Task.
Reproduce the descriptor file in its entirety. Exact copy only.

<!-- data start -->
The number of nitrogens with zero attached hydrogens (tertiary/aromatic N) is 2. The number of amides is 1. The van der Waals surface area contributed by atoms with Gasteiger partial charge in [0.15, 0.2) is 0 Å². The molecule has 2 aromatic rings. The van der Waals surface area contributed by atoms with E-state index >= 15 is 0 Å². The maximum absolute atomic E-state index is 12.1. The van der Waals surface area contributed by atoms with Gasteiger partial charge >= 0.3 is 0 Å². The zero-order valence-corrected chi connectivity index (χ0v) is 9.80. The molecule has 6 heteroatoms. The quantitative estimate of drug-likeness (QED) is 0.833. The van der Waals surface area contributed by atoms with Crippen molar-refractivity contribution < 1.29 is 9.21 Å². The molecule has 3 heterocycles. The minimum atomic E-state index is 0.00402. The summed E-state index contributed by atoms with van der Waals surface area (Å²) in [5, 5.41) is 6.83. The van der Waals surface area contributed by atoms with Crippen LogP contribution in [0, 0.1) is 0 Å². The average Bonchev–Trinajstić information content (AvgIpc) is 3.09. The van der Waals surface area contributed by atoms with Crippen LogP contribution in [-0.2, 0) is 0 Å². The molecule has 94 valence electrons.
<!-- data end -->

The number of nitrogens with zero attached hydrogens (tertiary/aromatic N) is 2. The number of amides is 1. The van der Waals surface area contributed by atoms with Gasteiger partial charge in [0.15, 0.2) is 0 Å². The molecule has 2 aromatic rings. The van der Waals surface area contributed by atoms with E-state index >= 15 is 0 Å². The maximum absolute atomic E-state index is 12.1. The van der Waals surface area contributed by atoms with Gasteiger partial charge >= 0.3 is 0 Å². The zero-order valence-corrected chi connectivity index (χ0v) is 9.80. The molecule has 6 heteroatoms. The quantitative estimate of drug-likeness (QED) is 0.833. The van der Waals surface area contributed by atoms with Crippen molar-refractivity contribution < 1.29 is 9.21 Å². The molecule has 3 heterocycles. The minimum atomic E-state index is 0.00402. The summed E-state index contributed by atoms with van der Waals surface area (Å²) in [5, 5.41) is 6.83. The van der Waals surface area contributed by atoms with Crippen LogP contribution in [0, 0.1) is 0 Å². The average Bonchev–Trinajstić information content (AvgIpc) is 3.09. The van der Waals surface area contributed by atoms with Crippen LogP contribution in [-0.2, 0) is 0 Å². The molecule has 94 valence electrons.